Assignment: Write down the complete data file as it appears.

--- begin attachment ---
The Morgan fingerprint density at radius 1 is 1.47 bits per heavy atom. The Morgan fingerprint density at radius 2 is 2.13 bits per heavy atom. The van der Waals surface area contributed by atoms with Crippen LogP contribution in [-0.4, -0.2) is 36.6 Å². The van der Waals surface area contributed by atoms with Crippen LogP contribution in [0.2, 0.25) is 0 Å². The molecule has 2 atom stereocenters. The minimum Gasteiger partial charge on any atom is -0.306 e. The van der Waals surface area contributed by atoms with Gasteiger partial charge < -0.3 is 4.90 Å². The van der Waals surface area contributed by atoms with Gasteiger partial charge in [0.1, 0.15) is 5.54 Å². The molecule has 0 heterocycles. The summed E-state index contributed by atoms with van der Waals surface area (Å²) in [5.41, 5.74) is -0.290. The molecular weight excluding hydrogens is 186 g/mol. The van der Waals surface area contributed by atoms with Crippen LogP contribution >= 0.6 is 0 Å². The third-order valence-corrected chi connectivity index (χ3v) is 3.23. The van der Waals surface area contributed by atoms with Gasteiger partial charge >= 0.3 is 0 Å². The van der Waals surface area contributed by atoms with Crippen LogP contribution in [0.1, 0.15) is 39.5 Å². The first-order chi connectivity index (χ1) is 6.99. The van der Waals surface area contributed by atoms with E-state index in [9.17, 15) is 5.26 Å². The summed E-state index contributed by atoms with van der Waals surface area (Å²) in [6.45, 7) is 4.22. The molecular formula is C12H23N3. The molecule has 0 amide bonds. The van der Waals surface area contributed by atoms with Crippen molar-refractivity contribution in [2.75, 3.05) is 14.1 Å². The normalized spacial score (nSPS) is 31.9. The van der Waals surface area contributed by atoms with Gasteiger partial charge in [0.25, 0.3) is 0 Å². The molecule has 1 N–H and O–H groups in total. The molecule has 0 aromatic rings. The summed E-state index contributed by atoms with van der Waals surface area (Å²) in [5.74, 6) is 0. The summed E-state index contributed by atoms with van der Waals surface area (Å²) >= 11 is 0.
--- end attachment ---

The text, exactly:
The Morgan fingerprint density at radius 1 is 1.47 bits per heavy atom. The Morgan fingerprint density at radius 2 is 2.13 bits per heavy atom. The van der Waals surface area contributed by atoms with Crippen LogP contribution in [-0.4, -0.2) is 36.6 Å². The van der Waals surface area contributed by atoms with Crippen LogP contribution in [0.2, 0.25) is 0 Å². The molecule has 2 atom stereocenters. The minimum Gasteiger partial charge on any atom is -0.306 e. The van der Waals surface area contributed by atoms with Gasteiger partial charge < -0.3 is 4.90 Å². The van der Waals surface area contributed by atoms with Gasteiger partial charge in [0.1, 0.15) is 5.54 Å². The molecule has 0 heterocycles. The summed E-state index contributed by atoms with van der Waals surface area (Å²) in [5.41, 5.74) is -0.290. The molecular weight excluding hydrogens is 186 g/mol. The van der Waals surface area contributed by atoms with Crippen LogP contribution >= 0.6 is 0 Å². The third-order valence-corrected chi connectivity index (χ3v) is 3.23. The van der Waals surface area contributed by atoms with Gasteiger partial charge >= 0.3 is 0 Å². The van der Waals surface area contributed by atoms with Crippen LogP contribution in [0.1, 0.15) is 39.5 Å². The first-order chi connectivity index (χ1) is 6.99. The van der Waals surface area contributed by atoms with E-state index in [9.17, 15) is 5.26 Å². The summed E-state index contributed by atoms with van der Waals surface area (Å²) in [6.45, 7) is 4.22. The molecular formula is C12H23N3. The molecule has 0 amide bonds. The van der Waals surface area contributed by atoms with Crippen molar-refractivity contribution in [2.75, 3.05) is 14.1 Å². The normalized spacial score (nSPS) is 31.9. The van der Waals surface area contributed by atoms with Gasteiger partial charge in [0.25, 0.3) is 0 Å². The molecule has 1 N–H and O–H groups in total. The molecule has 0 aromatic rings. The summed E-state index contributed by atoms with van der Waals surface area (Å²) in [5.74, 6) is 0. The summed E-state index contributed by atoms with van der Waals surface area (Å²) >= 11 is 0.